A qualitative study using a critical review of the literature and semi structured interviews with a small sample of Hospice Chief Executives explored their perceptions of the impact and effect of the national policy agenda on their organisation and hospice care in England.
The findings from the research indicate that hospice services continue to be influenced by their history and legacy. The ‘arrogance’ of hospice organisations viewing themselves as ‘set apart’ and in charge of their own destiny is set to be challenged by the new world of commissioning. Operating outside the National Health Service but dependent on partial funding to provide end of life care services to patients, they are trying to be innovative, challenge existing cultural norms, engage a wider populace and redefine the parameters of what they can offer while maintaining ‘independence’.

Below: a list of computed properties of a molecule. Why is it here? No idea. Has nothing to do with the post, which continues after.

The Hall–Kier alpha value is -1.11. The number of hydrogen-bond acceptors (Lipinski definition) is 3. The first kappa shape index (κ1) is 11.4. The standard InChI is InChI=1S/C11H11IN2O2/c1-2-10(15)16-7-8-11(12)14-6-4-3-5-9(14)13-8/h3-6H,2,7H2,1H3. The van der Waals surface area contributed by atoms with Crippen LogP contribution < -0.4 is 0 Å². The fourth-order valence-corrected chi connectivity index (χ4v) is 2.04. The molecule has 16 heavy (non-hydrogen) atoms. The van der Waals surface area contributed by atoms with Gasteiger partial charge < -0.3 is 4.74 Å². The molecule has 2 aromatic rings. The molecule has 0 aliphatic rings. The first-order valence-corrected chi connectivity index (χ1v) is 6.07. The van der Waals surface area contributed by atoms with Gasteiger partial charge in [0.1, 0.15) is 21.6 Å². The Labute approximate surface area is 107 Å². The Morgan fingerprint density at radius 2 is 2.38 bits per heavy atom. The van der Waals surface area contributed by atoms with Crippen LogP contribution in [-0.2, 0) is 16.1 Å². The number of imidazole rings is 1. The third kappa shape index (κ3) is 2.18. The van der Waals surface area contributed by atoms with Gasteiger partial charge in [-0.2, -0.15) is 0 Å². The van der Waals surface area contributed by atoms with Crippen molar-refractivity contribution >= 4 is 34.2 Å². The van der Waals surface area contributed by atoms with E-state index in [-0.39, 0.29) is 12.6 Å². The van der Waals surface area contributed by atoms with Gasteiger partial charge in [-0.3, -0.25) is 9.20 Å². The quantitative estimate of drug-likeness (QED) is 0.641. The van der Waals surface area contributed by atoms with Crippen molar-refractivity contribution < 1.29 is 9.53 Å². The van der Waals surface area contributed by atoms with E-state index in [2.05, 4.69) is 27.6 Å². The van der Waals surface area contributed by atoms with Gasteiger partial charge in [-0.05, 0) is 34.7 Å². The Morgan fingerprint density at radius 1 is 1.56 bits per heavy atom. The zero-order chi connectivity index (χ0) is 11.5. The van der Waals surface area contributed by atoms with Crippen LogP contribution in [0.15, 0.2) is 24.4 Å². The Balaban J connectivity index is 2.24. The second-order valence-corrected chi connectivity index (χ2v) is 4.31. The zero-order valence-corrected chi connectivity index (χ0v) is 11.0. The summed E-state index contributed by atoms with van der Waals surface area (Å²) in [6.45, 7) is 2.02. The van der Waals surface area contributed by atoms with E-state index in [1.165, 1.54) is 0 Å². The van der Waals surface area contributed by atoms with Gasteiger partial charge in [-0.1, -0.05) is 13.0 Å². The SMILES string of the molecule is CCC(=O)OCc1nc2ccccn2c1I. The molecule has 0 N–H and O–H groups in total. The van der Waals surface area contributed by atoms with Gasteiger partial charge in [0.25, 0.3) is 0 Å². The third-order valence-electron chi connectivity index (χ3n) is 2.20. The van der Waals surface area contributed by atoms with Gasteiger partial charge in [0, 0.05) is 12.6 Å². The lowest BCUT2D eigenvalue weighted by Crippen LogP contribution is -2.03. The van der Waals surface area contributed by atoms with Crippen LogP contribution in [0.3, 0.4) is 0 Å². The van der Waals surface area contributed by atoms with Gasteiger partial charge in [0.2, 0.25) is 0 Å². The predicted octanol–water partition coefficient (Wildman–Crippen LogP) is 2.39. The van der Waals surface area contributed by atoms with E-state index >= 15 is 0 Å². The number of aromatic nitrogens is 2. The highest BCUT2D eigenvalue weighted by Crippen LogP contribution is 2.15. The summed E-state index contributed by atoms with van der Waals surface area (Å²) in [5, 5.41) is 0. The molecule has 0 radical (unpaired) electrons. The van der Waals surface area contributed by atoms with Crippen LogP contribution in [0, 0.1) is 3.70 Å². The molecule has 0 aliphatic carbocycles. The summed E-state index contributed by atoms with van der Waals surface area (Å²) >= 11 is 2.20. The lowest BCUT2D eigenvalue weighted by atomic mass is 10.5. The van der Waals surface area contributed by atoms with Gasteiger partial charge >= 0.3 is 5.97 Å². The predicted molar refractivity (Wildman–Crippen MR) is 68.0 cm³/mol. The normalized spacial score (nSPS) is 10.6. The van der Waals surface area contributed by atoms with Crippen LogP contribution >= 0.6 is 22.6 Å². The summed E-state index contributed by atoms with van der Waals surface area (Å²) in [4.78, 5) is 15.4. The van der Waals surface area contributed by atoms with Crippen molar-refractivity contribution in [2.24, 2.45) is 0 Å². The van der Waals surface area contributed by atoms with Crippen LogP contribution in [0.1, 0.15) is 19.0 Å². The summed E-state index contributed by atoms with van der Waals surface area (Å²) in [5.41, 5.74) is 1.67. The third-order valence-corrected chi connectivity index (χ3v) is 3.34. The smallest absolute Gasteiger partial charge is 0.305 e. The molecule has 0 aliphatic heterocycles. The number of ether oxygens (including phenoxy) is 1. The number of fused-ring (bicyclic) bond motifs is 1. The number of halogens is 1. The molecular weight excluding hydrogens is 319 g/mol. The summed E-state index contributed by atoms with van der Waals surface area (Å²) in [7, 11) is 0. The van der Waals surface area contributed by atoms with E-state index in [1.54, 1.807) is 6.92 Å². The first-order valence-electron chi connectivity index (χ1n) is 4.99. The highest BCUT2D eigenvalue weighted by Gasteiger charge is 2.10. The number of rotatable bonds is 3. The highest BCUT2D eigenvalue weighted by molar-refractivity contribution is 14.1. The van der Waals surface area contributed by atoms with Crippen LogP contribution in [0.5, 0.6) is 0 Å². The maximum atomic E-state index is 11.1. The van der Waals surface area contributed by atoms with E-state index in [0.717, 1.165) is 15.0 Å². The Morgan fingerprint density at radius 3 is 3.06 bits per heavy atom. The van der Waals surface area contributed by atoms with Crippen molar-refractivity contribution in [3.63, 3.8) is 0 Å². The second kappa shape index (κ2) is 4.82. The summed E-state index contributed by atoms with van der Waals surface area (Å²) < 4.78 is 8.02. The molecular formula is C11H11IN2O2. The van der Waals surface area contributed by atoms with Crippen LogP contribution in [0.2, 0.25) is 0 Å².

The national drive to support care in the community is refocusing hospice care into the community with outreach support and engagement with other provider services, rather than inpatient provision. This integrated approach poses conceptual difficulty for hospice staff.
The balancing of the historic context with external demands of an ever changing health care landscape focused the CEOs interviewed to discuss the change in identity of hospice from a ‘building’, to a community outreach service with access to specialist resources- a significant turning point. Increased visibility impacted on how hospice was viewed by the wider healthcare economy, rather than, ‘do gooding’ little charities, but as part of whole service provision. The struggle between independence and integration is a tension for hospice particularly related to outcomes and demonstrating the unique role of palliative and EoLC.
The study also highlighted how policy has influenced hospice to reframe as small business units taking a commercial view of their service configuration which all CEOs viewed as a challenge.
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